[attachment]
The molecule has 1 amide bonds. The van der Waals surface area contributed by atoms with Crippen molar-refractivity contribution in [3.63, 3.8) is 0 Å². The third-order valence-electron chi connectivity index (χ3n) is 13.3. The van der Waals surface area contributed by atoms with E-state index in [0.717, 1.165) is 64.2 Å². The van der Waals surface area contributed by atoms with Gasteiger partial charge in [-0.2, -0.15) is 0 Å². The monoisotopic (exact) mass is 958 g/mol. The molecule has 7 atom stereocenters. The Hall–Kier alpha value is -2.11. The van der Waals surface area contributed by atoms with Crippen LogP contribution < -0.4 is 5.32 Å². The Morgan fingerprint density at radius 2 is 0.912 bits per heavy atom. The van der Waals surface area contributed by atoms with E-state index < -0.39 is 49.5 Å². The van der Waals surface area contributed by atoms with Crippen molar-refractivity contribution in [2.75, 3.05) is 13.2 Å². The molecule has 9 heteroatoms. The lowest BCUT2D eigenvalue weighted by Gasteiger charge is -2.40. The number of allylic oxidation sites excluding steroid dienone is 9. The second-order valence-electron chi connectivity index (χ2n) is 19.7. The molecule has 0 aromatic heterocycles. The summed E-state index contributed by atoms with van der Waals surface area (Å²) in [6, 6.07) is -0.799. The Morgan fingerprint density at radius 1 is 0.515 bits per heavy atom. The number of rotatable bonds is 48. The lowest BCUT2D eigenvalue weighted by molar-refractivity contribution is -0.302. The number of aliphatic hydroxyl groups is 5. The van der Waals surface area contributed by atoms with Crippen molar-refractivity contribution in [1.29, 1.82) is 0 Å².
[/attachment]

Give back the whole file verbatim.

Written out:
The molecule has 1 amide bonds. The van der Waals surface area contributed by atoms with Crippen molar-refractivity contribution in [3.63, 3.8) is 0 Å². The third-order valence-electron chi connectivity index (χ3n) is 13.3. The van der Waals surface area contributed by atoms with E-state index in [0.717, 1.165) is 64.2 Å². The van der Waals surface area contributed by atoms with Gasteiger partial charge in [-0.2, -0.15) is 0 Å². The monoisotopic (exact) mass is 958 g/mol. The molecule has 7 atom stereocenters. The Hall–Kier alpha value is -2.11. The van der Waals surface area contributed by atoms with Crippen LogP contribution < -0.4 is 5.32 Å². The Morgan fingerprint density at radius 2 is 0.912 bits per heavy atom. The van der Waals surface area contributed by atoms with E-state index < -0.39 is 49.5 Å². The van der Waals surface area contributed by atoms with Crippen molar-refractivity contribution in [2.75, 3.05) is 13.2 Å². The molecule has 9 heteroatoms. The lowest BCUT2D eigenvalue weighted by Gasteiger charge is -2.40. The number of allylic oxidation sites excluding steroid dienone is 9. The second-order valence-electron chi connectivity index (χ2n) is 19.7. The molecule has 0 aromatic heterocycles. The summed E-state index contributed by atoms with van der Waals surface area (Å²) in [6, 6.07) is -0.799. The Morgan fingerprint density at radius 1 is 0.515 bits per heavy atom. The number of rotatable bonds is 48. The lowest BCUT2D eigenvalue weighted by molar-refractivity contribution is -0.302. The number of aliphatic hydroxyl groups is 5. The van der Waals surface area contributed by atoms with Crippen molar-refractivity contribution in [1.29, 1.82) is 0 Å².